Friday, 4 October 2013

Planet of Fire

Nicola Bryant as Peri, with Dallas Adams.
And the irony of it all is, Tegan left in the previous story to little fanfare or interest from the writer, and here we have Turlough’s final story and it truly is HIS story. Two companions getting very different treatment.
‘Planet of Fire’ is Peter Grimwade’s final story for the show as director or in this case writer. It’s very solid. It features the best use of Anthony Ainley’s Master bar none. It was well directed by Fiona Cummings and shot partially in Lanzarote. Turlough ends up meeting up with his own people in the end, and saving a small settlement from dying when the planet Sarn explodes. It’s a good way to finish for Turlough and was written by the writer who introduced him.
Peter Davison climbs the hot hills of Lanzarote
It’s interesting that a line had been put through Peter Grimwade as a director more than a year before this story, thanks mostly to his autocratic style. When you consider the stories he directed are some of the strongest from seasons 18 and 19, sometimes you have to think ‘it’s the result that counts’. Still, he was able to give us this story with his type-writer.
Lanzarote was a perfect place to film. It features as Lanzarote at the start, and then as the location for Sarn with amazing alien looking landscape and the feel of volcanoes being present. Despite some of the costumes somehow looking very 80s (strange when you consider the costuming had a distinctive middle eastern feel), it’s all fairly convincing. Add the star Peter Wyngarde as Timanov to the mix, and it’s looking great.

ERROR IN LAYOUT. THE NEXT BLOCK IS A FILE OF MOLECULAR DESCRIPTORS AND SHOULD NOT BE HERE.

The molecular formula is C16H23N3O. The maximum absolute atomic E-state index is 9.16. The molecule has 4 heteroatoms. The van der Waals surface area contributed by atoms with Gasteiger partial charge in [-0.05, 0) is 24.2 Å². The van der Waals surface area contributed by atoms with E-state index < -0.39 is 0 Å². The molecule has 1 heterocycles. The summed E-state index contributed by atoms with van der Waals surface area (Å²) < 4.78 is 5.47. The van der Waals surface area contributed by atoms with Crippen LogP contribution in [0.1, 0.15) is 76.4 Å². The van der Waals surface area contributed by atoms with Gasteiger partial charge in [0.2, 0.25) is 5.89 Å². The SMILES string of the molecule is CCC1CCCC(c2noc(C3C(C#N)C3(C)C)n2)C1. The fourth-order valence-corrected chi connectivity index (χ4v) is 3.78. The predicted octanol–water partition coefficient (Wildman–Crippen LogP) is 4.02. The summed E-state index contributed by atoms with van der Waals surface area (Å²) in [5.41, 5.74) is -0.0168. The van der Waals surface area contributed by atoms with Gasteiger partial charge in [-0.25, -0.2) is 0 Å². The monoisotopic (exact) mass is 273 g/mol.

The sublime Peter Wingarde

Turlough in shorts, though, is somewhat dubious to say the least! Then Nicola Bryant enters as American student Peri, and to be fair to her she was very young at the time (possibly 19) but the accent is not consistent. If an American companion in waiting wasn’t bad enough, we have the return of Kamelion, the crazy non-functional robot introduced in ‘The King’s Demons’ and completely ignored for every story since. That’s five stories he’s been in the TARDIS without appearing on screen or being talked about! There was, however, a scene in ‘The Awakening’ which didn’t make the final cut.
Despite these things, the story turns out pretty
Peri discovers the Master's control box.
strong with some lovely effects work to create the different coloured fires from blue to red. Very well mixed in. I watched the original version again of this as the omnibus version, which my good friend Andre tells me is excellent, was far shorter than the original thing and I felt I might miss something. The effects in the shortened ‘director’s cut’ are apparently very good and the pacing excellent.
Not that this one gets particularly slow at all. The Master brings Kamelion (and the Doctor, Turlough and Peri) to Sarn because an
Is this the end of the Master? Probably not.
experiment has gone wrong and he is now an inch tall, operating things from a small control box in his TARDIS. Kamelion changes from robot to silver man to Howard, Peri’s step-father to the Master throughout the tale. He makes a strange request when freed from the Master’s power of the Doctor – to kill him. Stranger still, the Doctor obliges which left me a little concerned because it barely affecting him.
Grimwade has given us a far more linear plotline than before, and it certainly helps. Sad to see Turlough go, Mark Strickson did a great job with the part despite the dodgy shorts. Cummings’ direction is excellent, you can never fault her at all.


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